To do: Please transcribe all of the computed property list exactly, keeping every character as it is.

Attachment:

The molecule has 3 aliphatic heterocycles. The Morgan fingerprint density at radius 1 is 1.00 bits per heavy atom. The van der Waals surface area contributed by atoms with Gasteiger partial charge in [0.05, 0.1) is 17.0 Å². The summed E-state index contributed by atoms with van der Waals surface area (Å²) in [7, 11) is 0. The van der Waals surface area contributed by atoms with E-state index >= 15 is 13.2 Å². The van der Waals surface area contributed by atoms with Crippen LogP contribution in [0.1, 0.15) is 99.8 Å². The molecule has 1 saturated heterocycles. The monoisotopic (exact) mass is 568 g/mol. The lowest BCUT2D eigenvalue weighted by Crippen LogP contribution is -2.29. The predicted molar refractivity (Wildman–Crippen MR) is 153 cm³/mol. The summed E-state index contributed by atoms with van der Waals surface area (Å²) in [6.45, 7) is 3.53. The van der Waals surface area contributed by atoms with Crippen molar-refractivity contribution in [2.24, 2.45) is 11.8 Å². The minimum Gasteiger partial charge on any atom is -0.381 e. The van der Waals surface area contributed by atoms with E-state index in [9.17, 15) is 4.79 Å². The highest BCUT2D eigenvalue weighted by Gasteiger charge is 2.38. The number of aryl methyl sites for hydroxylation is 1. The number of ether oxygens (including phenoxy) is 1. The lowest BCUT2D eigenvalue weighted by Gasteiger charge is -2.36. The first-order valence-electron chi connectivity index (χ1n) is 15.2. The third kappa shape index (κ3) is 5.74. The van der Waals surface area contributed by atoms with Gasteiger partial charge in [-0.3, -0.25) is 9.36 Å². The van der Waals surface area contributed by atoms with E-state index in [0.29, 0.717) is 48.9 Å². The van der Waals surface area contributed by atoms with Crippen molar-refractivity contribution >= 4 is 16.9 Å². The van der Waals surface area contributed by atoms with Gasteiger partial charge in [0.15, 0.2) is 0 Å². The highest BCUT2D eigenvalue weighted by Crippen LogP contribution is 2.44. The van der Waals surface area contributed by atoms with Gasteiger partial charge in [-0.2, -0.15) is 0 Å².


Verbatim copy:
The molecule has 3 aliphatic heterocycles. The Morgan fingerprint density at radius 1 is 1.00 bits per heavy atom. The van der Waals surface area contributed by atoms with Gasteiger partial charge in [0.05, 0.1) is 17.0 Å². The summed E-state index contributed by atoms with van der Waals surface area (Å²) in [7, 11) is 0. The van der Waals surface area contributed by atoms with E-state index >= 15 is 13.2 Å². The van der Waals surface area contributed by atoms with Crippen LogP contribution in [0.1, 0.15) is 99.8 Å². The molecule has 1 saturated heterocycles. The monoisotopic (exact) mass is 568 g/mol. The lowest BCUT2D eigenvalue weighted by Crippen LogP contribution is -2.29. The predicted molar refractivity (Wildman–Crippen MR) is 153 cm³/mol. The summed E-state index contributed by atoms with van der Waals surface area (Å²) in [6.45, 7) is 3.53. The van der Waals surface area contributed by atoms with Crippen molar-refractivity contribution in [2.24, 2.45) is 11.8 Å². The minimum Gasteiger partial charge on any atom is -0.381 e. The van der Waals surface area contributed by atoms with E-state index in [9.17, 15) is 4.79 Å². The highest BCUT2D eigenvalue weighted by Gasteiger charge is 2.38. The number of aryl methyl sites for hydroxylation is 1. The number of ether oxygens (including phenoxy) is 1. The lowest BCUT2D eigenvalue weighted by Gasteiger charge is -2.36. The first-order valence-electron chi connectivity index (χ1n) is 15.2. The third kappa shape index (κ3) is 5.74. The van der Waals surface area contributed by atoms with Gasteiger partial charge in [-0.3, -0.25) is 9.36 Å². The van der Waals surface area contributed by atoms with E-state index in [0.29, 0.717) is 48.9 Å². The van der Waals surface area contributed by atoms with Crippen molar-refractivity contribution >= 4 is 16.9 Å². The van der Waals surface area contributed by atoms with Gasteiger partial charge in [0.15, 0.2) is 0 Å². The highest BCUT2D eigenvalue weighted by Crippen LogP contribution is 2.44. The van der Waals surface area contributed by atoms with Gasteiger partial charge in [-0.2, -0.15) is 0 Å².